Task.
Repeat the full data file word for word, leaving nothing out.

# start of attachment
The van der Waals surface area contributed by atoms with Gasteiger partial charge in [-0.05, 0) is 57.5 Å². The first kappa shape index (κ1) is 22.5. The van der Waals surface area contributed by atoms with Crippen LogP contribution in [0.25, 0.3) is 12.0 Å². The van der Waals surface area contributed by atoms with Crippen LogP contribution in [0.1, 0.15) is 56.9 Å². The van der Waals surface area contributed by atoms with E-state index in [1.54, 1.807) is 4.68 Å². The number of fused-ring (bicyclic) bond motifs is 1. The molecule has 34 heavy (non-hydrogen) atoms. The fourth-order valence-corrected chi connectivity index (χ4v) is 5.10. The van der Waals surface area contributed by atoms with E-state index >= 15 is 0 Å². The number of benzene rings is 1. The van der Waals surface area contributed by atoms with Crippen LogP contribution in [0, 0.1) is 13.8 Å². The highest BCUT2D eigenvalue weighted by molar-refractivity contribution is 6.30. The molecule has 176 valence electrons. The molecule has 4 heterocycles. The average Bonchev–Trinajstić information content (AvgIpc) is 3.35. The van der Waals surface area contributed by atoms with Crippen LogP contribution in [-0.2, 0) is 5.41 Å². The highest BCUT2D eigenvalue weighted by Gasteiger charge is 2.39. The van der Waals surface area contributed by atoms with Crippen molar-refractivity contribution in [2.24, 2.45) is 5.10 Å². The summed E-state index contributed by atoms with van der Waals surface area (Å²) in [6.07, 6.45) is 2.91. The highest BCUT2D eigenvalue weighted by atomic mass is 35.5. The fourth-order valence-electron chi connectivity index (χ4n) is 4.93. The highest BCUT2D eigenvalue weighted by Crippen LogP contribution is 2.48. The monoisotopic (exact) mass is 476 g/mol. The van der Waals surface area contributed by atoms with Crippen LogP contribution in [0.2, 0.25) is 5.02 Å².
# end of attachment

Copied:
The van der Waals surface area contributed by atoms with Gasteiger partial charge in [-0.05, 0) is 57.5 Å². The first kappa shape index (κ1) is 22.5. The van der Waals surface area contributed by atoms with Crippen LogP contribution in [0.25, 0.3) is 12.0 Å². The van der Waals surface area contributed by atoms with Crippen LogP contribution in [0.1, 0.15) is 56.9 Å². The van der Waals surface area contributed by atoms with E-state index in [1.54, 1.807) is 4.68 Å². The number of fused-ring (bicyclic) bond motifs is 1. The molecule has 34 heavy (non-hydrogen) atoms. The fourth-order valence-corrected chi connectivity index (χ4v) is 5.10. The van der Waals surface area contributed by atoms with E-state index >= 15 is 0 Å². The number of benzene rings is 1. The van der Waals surface area contributed by atoms with Crippen LogP contribution in [0, 0.1) is 13.8 Å². The highest BCUT2D eigenvalue weighted by molar-refractivity contribution is 6.30. The molecule has 176 valence electrons. The molecule has 4 heterocycles. The average Bonchev–Trinajstić information content (AvgIpc) is 3.35. The van der Waals surface area contributed by atoms with Crippen LogP contribution in [-0.2, 0) is 5.41 Å². The highest BCUT2D eigenvalue weighted by Gasteiger charge is 2.39. The van der Waals surface area contributed by atoms with Crippen molar-refractivity contribution in [2.24, 2.45) is 5.10 Å². The summed E-state index contributed by atoms with van der Waals surface area (Å²) in [6.07, 6.45) is 2.91. The highest BCUT2D eigenvalue weighted by atomic mass is 35.5. The fourth-order valence-electron chi connectivity index (χ4n) is 4.93. The highest BCUT2D eigenvalue weighted by Crippen LogP contribution is 2.48. The monoisotopic (exact) mass is 476 g/mol. The van der Waals surface area contributed by atoms with Crippen LogP contribution in [0.2, 0.25) is 5.02 Å².